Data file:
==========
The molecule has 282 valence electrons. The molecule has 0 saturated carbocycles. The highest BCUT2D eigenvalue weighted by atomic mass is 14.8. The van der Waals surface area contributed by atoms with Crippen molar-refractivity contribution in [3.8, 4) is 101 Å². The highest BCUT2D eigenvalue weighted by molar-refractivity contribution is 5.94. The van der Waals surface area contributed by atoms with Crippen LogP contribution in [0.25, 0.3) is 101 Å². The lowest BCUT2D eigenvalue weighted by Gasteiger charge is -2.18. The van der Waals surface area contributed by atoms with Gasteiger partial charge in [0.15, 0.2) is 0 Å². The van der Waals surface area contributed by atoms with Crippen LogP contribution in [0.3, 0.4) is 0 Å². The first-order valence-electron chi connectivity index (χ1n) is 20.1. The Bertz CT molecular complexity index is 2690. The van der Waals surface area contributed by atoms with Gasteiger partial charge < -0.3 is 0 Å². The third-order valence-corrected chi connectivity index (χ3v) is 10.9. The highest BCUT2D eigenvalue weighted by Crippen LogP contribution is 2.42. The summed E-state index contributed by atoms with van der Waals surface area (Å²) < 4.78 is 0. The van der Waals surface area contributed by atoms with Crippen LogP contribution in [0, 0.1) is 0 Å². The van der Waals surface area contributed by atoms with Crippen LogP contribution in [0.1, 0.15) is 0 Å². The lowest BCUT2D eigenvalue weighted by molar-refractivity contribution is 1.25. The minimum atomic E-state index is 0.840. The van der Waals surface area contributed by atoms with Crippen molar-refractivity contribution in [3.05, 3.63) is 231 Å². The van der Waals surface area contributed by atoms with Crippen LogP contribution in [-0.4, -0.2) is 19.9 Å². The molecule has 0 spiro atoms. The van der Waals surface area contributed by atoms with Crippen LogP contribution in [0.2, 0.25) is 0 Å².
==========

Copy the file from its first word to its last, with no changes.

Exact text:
The molecule has 282 valence electrons. The molecule has 0 saturated carbocycles. The highest BCUT2D eigenvalue weighted by atomic mass is 14.8. The van der Waals surface area contributed by atoms with Crippen molar-refractivity contribution in [3.8, 4) is 101 Å². The highest BCUT2D eigenvalue weighted by molar-refractivity contribution is 5.94. The van der Waals surface area contributed by atoms with Crippen LogP contribution in [0.25, 0.3) is 101 Å². The lowest BCUT2D eigenvalue weighted by Gasteiger charge is -2.18. The van der Waals surface area contributed by atoms with Gasteiger partial charge in [0.15, 0.2) is 0 Å². The van der Waals surface area contributed by atoms with Crippen LogP contribution in [0.3, 0.4) is 0 Å². The first-order valence-electron chi connectivity index (χ1n) is 20.1. The Bertz CT molecular complexity index is 2690. The van der Waals surface area contributed by atoms with Gasteiger partial charge < -0.3 is 0 Å². The third-order valence-corrected chi connectivity index (χ3v) is 10.9. The highest BCUT2D eigenvalue weighted by Crippen LogP contribution is 2.42. The summed E-state index contributed by atoms with van der Waals surface area (Å²) < 4.78 is 0. The van der Waals surface area contributed by atoms with Crippen LogP contribution in [0, 0.1) is 0 Å². The van der Waals surface area contributed by atoms with Crippen LogP contribution in [0.1, 0.15) is 0 Å². The lowest BCUT2D eigenvalue weighted by molar-refractivity contribution is 1.25. The minimum atomic E-state index is 0.840. The van der Waals surface area contributed by atoms with Crippen molar-refractivity contribution in [3.05, 3.63) is 231 Å². The van der Waals surface area contributed by atoms with Crippen LogP contribution in [-0.4, -0.2) is 19.9 Å². The molecule has 0 spiro atoms. The van der Waals surface area contributed by atoms with Crippen LogP contribution in [0.2, 0.25) is 0 Å².